• Yes you are correct. As long as the surface does not change, everything related to it is constant and can be included in the rate constant. Jul 2, 2014 at 5:36
• There is! Tabulated are mostly standard values at standard temperature and pressure. Have a look at the second definition and you will see the temperature dependency of $K$. Jul 2, 2014 at 6:12
• It is not true. The reaction is both direction will scale with the surface, therefore the it will not appear in the equilibrium constant.
– Greg
Jul 2, 2014 at 7:37
• @Greg I hope my edit fixes this. Jul 2, 2014 at 7:43

[OP] The equilibrium constant would not include the solid $$\ce{I2}$$, but why is this?

Let me explain this with a different example. If you have a saturated solution (e.g. lemonade with too much sugar in it) it is at equilibrium. If you add more sugar, the lemonade does not get sweeter. That tells you that the amount of solid does not matter (as long as there is some), so it also tells you it should not be a variable in the equilibrium constant.

[OP] I have read that its concentration is a constant, but what does that mean? If you increase the amount of $$\ce{I2}$$ the reaction should shift towards the right so logically it does appear to play a part in the equilibrium.

No, increasing the amount of a solid does not disturb an equilibrium.

[OP] Also, do you include solids/liquids for reaction rates? Increasing the amount of a solid should increase the surface area and thus make for a faster reaction, so it seems like you should, but I am not too sure.

Yes, more solid means a faster forward reaction. At the same time, it means a faster reverse reaction (more surface area for iodine to deposit on). For that reason, the equilibrium constant does not change. In the example above with the sugar, finely granulated sugar dissolves faster than coarsly granulated sugar, but the solubility (and the the equilibrium constant) is the same.

[OP] Why are solids and liquids not included in the equilibrium constant?

They are, in a way. Concentrations enter the equilibrium constant as relative to a standard concentration. For solutes, the standard concentration is $$\pu{1 mol L-1}$$. Speaking loosely, you take the concentration in $$\pu{1 mol L-1}$$ and drop the units. For pure substances in the liquid and solid state and for solvents, the standard concentration is $$c^\bullet$$, the concentration of the pure substance. For pure substances, this always gives a value of 1, so you might as well leave it out. Even for solvents, it will be very close to 1 for dilute solutions. For gases, on the other hand, the concentration depends on the pressure, and you have to agree on whether to use partial pressure (with a standard of 1 atm) or concentration (with a standard of $$\pu{1 mol L-1}$$) when defining the equilibrium constant.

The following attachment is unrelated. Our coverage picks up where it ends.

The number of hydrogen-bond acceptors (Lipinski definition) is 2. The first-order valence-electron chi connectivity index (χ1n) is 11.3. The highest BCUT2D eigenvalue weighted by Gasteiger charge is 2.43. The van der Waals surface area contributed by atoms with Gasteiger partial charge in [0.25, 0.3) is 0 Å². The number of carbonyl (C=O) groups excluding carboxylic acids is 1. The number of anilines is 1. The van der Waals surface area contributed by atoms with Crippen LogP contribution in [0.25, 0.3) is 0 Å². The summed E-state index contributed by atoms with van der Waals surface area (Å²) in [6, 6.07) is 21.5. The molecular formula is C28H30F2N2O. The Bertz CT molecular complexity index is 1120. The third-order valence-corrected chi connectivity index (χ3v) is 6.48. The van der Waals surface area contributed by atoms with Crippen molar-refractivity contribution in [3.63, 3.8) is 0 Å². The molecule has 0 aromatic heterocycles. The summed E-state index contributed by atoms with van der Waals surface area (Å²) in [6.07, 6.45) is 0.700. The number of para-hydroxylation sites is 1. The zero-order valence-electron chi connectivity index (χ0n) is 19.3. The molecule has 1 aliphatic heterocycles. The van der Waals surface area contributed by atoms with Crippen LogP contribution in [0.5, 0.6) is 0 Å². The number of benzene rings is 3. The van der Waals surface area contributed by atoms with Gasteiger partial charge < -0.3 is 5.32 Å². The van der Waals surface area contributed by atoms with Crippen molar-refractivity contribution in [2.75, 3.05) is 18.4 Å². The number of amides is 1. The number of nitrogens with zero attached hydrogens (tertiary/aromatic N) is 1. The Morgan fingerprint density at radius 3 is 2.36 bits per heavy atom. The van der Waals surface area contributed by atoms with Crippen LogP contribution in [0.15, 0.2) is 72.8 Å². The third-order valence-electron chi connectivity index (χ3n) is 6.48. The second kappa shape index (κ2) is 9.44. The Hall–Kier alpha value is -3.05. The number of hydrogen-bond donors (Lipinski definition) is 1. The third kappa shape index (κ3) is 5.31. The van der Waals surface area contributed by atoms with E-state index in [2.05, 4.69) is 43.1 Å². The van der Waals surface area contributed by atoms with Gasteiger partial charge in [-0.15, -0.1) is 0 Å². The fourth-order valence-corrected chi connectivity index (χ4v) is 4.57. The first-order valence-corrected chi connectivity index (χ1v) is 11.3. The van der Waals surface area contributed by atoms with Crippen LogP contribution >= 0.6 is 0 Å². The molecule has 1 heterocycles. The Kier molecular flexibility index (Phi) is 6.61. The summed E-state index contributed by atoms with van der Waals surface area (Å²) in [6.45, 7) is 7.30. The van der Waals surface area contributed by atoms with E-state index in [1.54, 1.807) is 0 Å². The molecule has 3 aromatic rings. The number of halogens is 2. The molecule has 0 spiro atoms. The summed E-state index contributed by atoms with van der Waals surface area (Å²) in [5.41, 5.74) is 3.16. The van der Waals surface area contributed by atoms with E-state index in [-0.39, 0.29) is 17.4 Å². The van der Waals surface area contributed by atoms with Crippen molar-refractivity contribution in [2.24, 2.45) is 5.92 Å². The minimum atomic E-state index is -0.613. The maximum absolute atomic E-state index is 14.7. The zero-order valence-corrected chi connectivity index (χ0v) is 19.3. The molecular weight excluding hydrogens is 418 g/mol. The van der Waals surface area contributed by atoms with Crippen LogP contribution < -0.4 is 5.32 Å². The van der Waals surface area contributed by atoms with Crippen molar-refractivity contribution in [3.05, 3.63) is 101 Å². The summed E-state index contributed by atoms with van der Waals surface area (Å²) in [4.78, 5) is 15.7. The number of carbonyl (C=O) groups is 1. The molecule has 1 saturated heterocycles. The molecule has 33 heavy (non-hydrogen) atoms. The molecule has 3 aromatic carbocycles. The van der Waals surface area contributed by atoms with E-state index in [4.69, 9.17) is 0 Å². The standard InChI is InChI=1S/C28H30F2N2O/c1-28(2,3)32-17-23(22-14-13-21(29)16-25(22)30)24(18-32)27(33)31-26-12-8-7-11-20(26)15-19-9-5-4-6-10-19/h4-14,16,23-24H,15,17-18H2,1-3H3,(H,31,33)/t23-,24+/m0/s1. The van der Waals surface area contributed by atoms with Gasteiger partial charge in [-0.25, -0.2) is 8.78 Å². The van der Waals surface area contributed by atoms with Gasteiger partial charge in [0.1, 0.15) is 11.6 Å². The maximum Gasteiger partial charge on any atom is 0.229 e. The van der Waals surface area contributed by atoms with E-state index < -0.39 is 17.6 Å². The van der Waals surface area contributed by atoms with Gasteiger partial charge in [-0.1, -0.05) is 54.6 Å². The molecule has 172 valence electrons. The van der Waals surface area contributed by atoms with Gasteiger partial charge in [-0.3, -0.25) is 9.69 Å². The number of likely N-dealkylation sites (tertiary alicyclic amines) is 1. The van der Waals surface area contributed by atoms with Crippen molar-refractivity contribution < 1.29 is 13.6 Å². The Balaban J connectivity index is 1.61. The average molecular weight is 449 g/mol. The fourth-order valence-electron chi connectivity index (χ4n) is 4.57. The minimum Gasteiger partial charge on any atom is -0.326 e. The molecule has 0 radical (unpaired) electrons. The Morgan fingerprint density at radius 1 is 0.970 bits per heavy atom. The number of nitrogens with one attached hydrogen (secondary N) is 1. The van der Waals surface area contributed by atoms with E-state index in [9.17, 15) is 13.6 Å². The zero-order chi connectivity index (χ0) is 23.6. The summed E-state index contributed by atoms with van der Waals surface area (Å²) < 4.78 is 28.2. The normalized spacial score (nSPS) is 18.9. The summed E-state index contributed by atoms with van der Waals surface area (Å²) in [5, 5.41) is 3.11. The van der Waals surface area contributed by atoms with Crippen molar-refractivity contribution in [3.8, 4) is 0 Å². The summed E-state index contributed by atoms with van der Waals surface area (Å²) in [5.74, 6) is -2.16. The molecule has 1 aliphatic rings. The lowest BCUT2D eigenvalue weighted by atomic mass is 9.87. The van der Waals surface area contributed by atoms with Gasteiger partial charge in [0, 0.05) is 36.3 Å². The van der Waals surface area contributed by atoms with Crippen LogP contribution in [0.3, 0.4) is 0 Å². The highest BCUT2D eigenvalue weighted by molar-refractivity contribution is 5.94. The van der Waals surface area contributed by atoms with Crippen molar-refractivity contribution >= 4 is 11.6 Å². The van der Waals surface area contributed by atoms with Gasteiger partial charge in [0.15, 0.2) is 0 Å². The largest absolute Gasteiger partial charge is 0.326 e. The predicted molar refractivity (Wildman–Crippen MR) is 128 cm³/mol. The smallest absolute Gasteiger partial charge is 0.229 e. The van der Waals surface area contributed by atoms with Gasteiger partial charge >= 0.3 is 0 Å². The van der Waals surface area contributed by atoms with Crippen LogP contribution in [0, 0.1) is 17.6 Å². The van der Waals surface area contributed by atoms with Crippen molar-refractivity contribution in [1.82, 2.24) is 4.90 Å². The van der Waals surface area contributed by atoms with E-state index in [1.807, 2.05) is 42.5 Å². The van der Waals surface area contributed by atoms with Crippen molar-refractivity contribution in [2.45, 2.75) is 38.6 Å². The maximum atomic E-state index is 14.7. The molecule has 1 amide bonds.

Using concentrations is an approximation in any case. For more sophisticated treatments, you would use the activity, which is also defined as 1 for pure solids and liquids.

Solids and liquids, as long as there is some available, are fully available to the reaction in a macroscopic amount that does not limit the reaction.

This is different from a solution of a certain molarity or a gas of a certain pressure. The sparseness of solutes or gases means that the availability is limited by the concentration or the pressure. For solids and liquids, the availability is considered constant as long as some macroscopic amount is present.

It's plain and simple. We use equilibrium expression to see whose concentration has what effect on the rates of reactions. If you have a pure solid, and you increase its amount you do change the rates of reactions. But a pure solid has no concentration because it is not dissolved in any solvent (that's why we call it pure solid). So, basically you just increase the amount of your pure solid, and that will have an effect on the concentration of some other reactant or product. So, the change in concentration of that reactant or product will be seen in equilibrium constant(because that reactant or product does have a concentration). And in the equilibrium constant we see the effect of change of concentration of any product or reactant, not amount. So, the change in amount of our pure solid will have an effect of change in concentration of some other reactant or product. And we will take into account the effect of increasing the amount of solid, by seeing the change in concentration of any other resulting reactant or product in our equilibrium or rate equation. Hopefully, this intuition helps!

• "We use the equilibrium constant to see whose concentration has what effect on the rates of reactions." I'd be careful about tying the equilibrium constant to kinetics, it may confuse less educated readers. Mar 24 at 20:10